All together now

A number of the groups at the top of the charts are part of bigger conglomerates. Jane Lewis sifts through the pros and cons of marrying into a family

Imagine if achieving international status with offices spanning the globe and a client list that reads like international directory enquiries was as simple as signing on the dotted line. Well, for certain consultancies, it literally has been.

Global expansion seems to be a key factor in many of the deals between design groups and marketing communications groups. Though out of vogue in the cost-cutting Nineties, M&A’s (mergers and acquisitions) enjoyed a roaring trade within the design fraternity back in the heady Eighties. Naturally, there were some sad endings, acrimonious divorces even, but the hungriest buyer of design groups, WPP, has spawned several successful alliances, despite the rough patch experienced by the communications giant during the recession.

But just why would designers want to hand over their reigns to a parent company? Many design groups were lured by big payouts and the prestige of becoming part of a public group in the Eighties, though today few buyers have the cash to make tempting offers, and the City has long since lost its attraction for the industry.

Yet there are bonuses to be had. Unlike some of the acquisitive groups which went on design spending sprees in the last decade, WPP has kept its stable of design groups, and they seem to be doing very nicely taking advantage of networking opportunities within the international conglomerate.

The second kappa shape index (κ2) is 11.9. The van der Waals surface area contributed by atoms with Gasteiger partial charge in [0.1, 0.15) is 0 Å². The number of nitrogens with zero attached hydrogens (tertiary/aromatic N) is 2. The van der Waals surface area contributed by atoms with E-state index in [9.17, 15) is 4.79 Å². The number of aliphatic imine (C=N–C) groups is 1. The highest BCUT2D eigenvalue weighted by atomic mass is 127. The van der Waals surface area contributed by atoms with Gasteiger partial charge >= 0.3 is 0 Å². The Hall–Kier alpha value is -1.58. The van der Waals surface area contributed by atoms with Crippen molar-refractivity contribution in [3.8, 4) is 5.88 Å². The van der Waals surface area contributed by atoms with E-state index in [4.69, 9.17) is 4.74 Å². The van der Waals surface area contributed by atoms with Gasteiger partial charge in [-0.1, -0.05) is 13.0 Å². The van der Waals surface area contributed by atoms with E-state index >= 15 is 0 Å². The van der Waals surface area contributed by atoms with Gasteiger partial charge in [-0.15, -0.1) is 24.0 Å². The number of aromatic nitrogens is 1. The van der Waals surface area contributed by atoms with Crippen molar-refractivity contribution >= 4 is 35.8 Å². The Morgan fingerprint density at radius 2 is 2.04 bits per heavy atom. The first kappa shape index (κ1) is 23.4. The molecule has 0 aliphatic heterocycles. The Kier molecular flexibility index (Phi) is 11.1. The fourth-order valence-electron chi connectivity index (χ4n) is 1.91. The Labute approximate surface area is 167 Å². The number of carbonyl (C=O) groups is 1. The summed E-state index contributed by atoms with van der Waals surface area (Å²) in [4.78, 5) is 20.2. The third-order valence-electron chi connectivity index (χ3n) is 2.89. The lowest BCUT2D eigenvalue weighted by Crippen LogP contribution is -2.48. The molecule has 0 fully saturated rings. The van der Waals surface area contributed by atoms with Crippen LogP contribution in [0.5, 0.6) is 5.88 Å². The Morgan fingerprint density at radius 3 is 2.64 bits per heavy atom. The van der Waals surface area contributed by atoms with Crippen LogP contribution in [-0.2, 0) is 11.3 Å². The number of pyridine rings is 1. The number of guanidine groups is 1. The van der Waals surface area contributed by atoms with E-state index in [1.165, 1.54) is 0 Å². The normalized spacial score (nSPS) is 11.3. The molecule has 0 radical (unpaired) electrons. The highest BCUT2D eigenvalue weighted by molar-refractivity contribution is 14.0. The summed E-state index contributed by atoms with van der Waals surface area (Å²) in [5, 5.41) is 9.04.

“The bottom line is it’s been extremely good for Sampson Tyrrell for a number of reasons,” claims Dave Allen, chief executive of Sampson Tyrrell, which became part of WPP in 1988. “It’s panned out better than anyone here thought it would. Without a shadow of a doubt it has opened doors, and our international expansion wouldn’t have been as fast. It’s helped us tackle the rest of the world outside Europe.”

Allen claims one of the first benefits was improving Sampson Tyrrell’s quality as the group learned from more established industries within WPP. “Design wasn’t a mainstream industry like advertising or PR, and it forced us to put in place practices to match those of our sister companies.”

He also estimates that up to 25 per cent of revenue stems from working with other group companies.

Lloyd Northover’s motivation for joining forces with Citigate Design just over two years ago was to enable expansion after surviving recession. “The main reason was to build an international business, and it was inevitable having gone through deep recession that we had to look for growth,” says vice-chairman Jim Northover. After a hard search for the perfect partner, Citigate Design seemed an appropriate fit, bringing corporate literature skills to complement Lloyd Northover’s strength in identity, and a parent group full of useful contacts.

Parent Citigate Group took a controlling stake (51 per cent) in the consultancy, and according to Northover, “so far so good”. After the first year of integration, Lloyd Northover Citigate has been able to capitalise on international contacts within the group and has secured a presence in Singapore and Hong Kong, and it’s likely the next stop will be North America. “We’re looking to develop wherever Citigate goes,” adds Northover.

Landor, acquired by advertising giant Young & Rubicam in 1989, now works with other Y&R companies in 16 different markets. The international group sold 100 per cent of its equity to the Y&R holding group when it was 50 years old, and managing director of Landor Europe Peter Farnell-Watson claims it’s been very successful for Landor. “It’s been excellent, it’s been solid, and what is very pleasing is that as we work together in markets it’s a win-win situation.”

He adds that being able to call in the parent group’s management skills is a huge advantage, and one that helped Landor through its “hiccups” during the recession. “We went through a rocky patch and they helped keep us going.”